Urinating was also one of the boxes to be checked on a list before they would let me leave the emergency ward. To facilitate this I was handed a plastic jug that I could place under my bed sheet. I had to ask for a curtain to be drawn. 'But Grant, you regally assured, paragon of manhood, why would you need a curtain?' That, dear reader, is a good question. I say to you that years of having highly trained and ferociously armed monitors observing me urinate safely for the Navy of the United States, in the defense of democracy, have nearly removed all barriers to urination that I craved as a scrawny lad. Privacy? Bah! Empty bladder? A trifle.
Yet, being naked, under sheets, with a neck brace and an audience while flat on my back and dehydrated slowed me down for nearly an hour. Rest easy, gentle folk. I am old enough to know when to hold 'em and when to fold 'em, so to speak. The benefit of my knowledge led me to immediately tell the nurse to wait a bit. She, being a patient woman, agreed and I went work.
I centered myself. This is different from rounding on myself, which I do when inebriated and catch myself making an ill-advised decision. Through centering, a technique I learned from a trio of bald monks with saffron-colored robes and small drums at the airport in San Diego, allowed me to transcend the temporal plane and mentally transport myself away from the plastic bottle under the sheet and into a pool of tepid water and quiet breezes drifting across my face while I chanted the mantra they taught me. "Hairy, hairy…hairy crisp nuts!" Thank you my monastic friends, success was mine.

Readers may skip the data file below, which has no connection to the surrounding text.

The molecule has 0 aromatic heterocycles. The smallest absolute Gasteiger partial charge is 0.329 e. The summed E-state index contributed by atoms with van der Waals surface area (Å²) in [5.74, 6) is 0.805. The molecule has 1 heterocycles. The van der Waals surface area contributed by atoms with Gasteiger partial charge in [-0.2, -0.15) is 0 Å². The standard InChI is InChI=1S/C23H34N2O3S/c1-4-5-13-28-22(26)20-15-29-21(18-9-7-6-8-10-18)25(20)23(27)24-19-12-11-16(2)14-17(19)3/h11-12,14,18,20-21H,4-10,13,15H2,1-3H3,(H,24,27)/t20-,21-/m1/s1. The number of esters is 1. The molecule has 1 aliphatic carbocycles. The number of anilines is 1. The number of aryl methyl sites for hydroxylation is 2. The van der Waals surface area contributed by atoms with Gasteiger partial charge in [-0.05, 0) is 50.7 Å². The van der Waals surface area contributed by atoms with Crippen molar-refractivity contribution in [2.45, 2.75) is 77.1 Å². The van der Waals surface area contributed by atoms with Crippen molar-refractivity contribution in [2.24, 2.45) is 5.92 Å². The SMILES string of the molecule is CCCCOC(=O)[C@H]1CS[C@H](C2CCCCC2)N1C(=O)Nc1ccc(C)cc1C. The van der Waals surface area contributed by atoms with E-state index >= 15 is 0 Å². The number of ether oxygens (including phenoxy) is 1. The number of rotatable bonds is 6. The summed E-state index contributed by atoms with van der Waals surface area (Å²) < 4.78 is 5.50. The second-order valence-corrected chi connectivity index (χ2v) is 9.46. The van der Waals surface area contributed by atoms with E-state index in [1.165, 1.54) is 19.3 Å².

At various points during this experience my hip was stitched by a trainee, my sore knee was examined by a ham-handed intern and I was x-rayed and Cat-scanned from tip to toe.
The next morning I awoke to find my gorgeous and gentle wife wiping my face with a moist towel. She was leaning over me in a manner that displayed her flawless smile and large, soft eyes. Her tender and soothing ministrations aroused me into full wakefulness and we were able to discuss how bravely I had cried like a five year-old getting a first haircut when the doctor with the hands of a construction worker couldn’t figure out how to do stitches.